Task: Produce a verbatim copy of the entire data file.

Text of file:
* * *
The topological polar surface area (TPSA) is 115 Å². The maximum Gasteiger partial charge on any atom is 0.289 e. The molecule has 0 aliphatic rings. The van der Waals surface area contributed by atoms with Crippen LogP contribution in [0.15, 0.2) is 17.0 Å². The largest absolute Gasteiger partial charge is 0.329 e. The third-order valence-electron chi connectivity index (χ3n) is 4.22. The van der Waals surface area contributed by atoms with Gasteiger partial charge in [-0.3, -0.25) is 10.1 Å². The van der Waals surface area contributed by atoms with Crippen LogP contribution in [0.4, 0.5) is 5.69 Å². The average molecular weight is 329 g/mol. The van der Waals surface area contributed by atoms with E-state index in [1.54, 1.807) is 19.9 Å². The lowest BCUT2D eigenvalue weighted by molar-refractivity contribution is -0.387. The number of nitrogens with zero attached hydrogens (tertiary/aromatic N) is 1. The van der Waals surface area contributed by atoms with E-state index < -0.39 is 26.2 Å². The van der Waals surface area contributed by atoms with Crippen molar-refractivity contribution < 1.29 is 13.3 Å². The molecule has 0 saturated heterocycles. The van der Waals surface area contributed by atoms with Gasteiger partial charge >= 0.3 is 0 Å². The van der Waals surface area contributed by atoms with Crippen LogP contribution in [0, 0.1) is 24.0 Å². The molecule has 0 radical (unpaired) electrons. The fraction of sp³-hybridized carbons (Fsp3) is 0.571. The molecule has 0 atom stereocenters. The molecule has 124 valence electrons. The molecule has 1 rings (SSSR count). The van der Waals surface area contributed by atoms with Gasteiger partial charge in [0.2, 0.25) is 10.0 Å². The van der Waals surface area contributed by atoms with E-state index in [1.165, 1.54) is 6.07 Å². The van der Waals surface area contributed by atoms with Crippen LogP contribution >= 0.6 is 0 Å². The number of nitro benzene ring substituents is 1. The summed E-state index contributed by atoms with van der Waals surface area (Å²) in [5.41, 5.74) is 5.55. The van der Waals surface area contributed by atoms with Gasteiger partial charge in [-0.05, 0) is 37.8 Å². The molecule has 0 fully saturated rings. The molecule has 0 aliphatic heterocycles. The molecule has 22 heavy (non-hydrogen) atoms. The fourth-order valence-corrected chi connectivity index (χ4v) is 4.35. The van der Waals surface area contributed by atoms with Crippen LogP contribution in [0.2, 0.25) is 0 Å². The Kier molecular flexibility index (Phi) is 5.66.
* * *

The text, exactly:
The topological polar surface area (TPSA) is 115 Å². The maximum Gasteiger partial charge on any atom is 0.289 e. The molecule has 0 aliphatic rings. The van der Waals surface area contributed by atoms with Crippen LogP contribution in [0.15, 0.2) is 17.0 Å². The largest absolute Gasteiger partial charge is 0.329 e. The third-order valence-electron chi connectivity index (χ3n) is 4.22. The van der Waals surface area contributed by atoms with Gasteiger partial charge in [-0.3, -0.25) is 10.1 Å². The van der Waals surface area contributed by atoms with Crippen LogP contribution in [0.4, 0.5) is 5.69 Å². The average molecular weight is 329 g/mol. The van der Waals surface area contributed by atoms with E-state index in [1.54, 1.807) is 19.9 Å². The lowest BCUT2D eigenvalue weighted by molar-refractivity contribution is -0.387. The number of nitrogens with zero attached hydrogens (tertiary/aromatic N) is 1. The van der Waals surface area contributed by atoms with E-state index < -0.39 is 26.2 Å². The van der Waals surface area contributed by atoms with Crippen molar-refractivity contribution < 1.29 is 13.3 Å². The molecule has 0 saturated heterocycles. The van der Waals surface area contributed by atoms with Gasteiger partial charge >= 0.3 is 0 Å². The van der Waals surface area contributed by atoms with Crippen LogP contribution in [0, 0.1) is 24.0 Å². The molecule has 0 radical (unpaired) electrons. The fraction of sp³-hybridized carbons (Fsp3) is 0.571. The molecule has 0 atom stereocenters. The molecule has 124 valence electrons. The molecule has 1 rings (SSSR count). The van der Waals surface area contributed by atoms with Gasteiger partial charge in [0.2, 0.25) is 10.0 Å². The van der Waals surface area contributed by atoms with E-state index in [1.165, 1.54) is 6.07 Å². The van der Waals surface area contributed by atoms with Crippen LogP contribution >= 0.6 is 0 Å². The number of nitro benzene ring substituents is 1. The summed E-state index contributed by atoms with van der Waals surface area (Å²) in [5.41, 5.74) is 5.55. The van der Waals surface area contributed by atoms with Gasteiger partial charge in [-0.05, 0) is 37.8 Å². The molecule has 0 fully saturated rings. The molecule has 0 aliphatic heterocycles. The molecule has 22 heavy (non-hydrogen) atoms. The fourth-order valence-corrected chi connectivity index (χ4v) is 4.35. The van der Waals surface area contributed by atoms with Crippen LogP contribution in [0.2, 0.25) is 0 Å². The Kier molecular flexibility index (Phi) is 5.66.